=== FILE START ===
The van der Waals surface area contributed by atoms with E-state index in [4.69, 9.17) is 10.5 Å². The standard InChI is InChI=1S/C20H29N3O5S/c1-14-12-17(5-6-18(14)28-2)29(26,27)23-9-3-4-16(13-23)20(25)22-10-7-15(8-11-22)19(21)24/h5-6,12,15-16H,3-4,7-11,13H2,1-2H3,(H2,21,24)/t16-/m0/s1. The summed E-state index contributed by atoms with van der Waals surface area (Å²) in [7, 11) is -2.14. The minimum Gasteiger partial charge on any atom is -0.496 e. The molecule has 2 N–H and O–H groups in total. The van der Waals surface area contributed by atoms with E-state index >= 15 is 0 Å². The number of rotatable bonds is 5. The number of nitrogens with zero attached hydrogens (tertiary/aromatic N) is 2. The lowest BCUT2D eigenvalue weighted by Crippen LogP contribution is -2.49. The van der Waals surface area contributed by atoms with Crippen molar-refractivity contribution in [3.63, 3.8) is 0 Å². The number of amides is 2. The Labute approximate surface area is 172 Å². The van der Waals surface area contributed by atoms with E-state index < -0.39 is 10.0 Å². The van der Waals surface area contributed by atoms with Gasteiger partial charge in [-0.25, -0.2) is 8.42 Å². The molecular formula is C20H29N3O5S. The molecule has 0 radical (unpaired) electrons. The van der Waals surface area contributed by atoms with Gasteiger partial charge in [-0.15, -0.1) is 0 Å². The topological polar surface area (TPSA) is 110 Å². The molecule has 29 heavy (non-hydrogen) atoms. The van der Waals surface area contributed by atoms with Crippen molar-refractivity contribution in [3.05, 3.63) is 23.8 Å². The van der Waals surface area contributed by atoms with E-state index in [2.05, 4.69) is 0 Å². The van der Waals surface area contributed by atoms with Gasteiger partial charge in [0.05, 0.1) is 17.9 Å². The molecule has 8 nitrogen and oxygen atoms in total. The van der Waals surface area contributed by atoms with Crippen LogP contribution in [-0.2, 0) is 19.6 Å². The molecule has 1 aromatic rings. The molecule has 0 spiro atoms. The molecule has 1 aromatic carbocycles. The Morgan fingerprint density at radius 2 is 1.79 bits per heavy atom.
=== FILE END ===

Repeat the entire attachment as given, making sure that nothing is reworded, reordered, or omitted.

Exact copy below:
The van der Waals surface area contributed by atoms with E-state index in [4.69, 9.17) is 10.5 Å². The standard InChI is InChI=1S/C20H29N3O5S/c1-14-12-17(5-6-18(14)28-2)29(26,27)23-9-3-4-16(13-23)20(25)22-10-7-15(8-11-22)19(21)24/h5-6,12,15-16H,3-4,7-11,13H2,1-2H3,(H2,21,24)/t16-/m0/s1. The summed E-state index contributed by atoms with van der Waals surface area (Å²) in [7, 11) is -2.14. The minimum Gasteiger partial charge on any atom is -0.496 e. The molecule has 2 N–H and O–H groups in total. The van der Waals surface area contributed by atoms with E-state index >= 15 is 0 Å². The number of rotatable bonds is 5. The number of nitrogens with zero attached hydrogens (tertiary/aromatic N) is 2. The lowest BCUT2D eigenvalue weighted by Crippen LogP contribution is -2.49. The van der Waals surface area contributed by atoms with Crippen molar-refractivity contribution in [3.63, 3.8) is 0 Å². The number of amides is 2. The Labute approximate surface area is 172 Å². The van der Waals surface area contributed by atoms with E-state index < -0.39 is 10.0 Å². The van der Waals surface area contributed by atoms with Gasteiger partial charge in [-0.25, -0.2) is 8.42 Å². The molecular formula is C20H29N3O5S. The molecule has 0 radical (unpaired) electrons. The van der Waals surface area contributed by atoms with Gasteiger partial charge in [-0.15, -0.1) is 0 Å². The topological polar surface area (TPSA) is 110 Å². The molecule has 29 heavy (non-hydrogen) atoms. The van der Waals surface area contributed by atoms with Crippen molar-refractivity contribution in [3.05, 3.63) is 23.8 Å². The van der Waals surface area contributed by atoms with E-state index in [2.05, 4.69) is 0 Å². The van der Waals surface area contributed by atoms with Gasteiger partial charge in [0.05, 0.1) is 17.9 Å². The molecule has 8 nitrogen and oxygen atoms in total. The van der Waals surface area contributed by atoms with Crippen LogP contribution in [-0.2, 0) is 19.6 Å². The molecule has 1 aromatic rings. The molecule has 0 spiro atoms. The molecule has 1 aromatic carbocycles. The Morgan fingerprint density at radius 2 is 1.79 bits per heavy atom.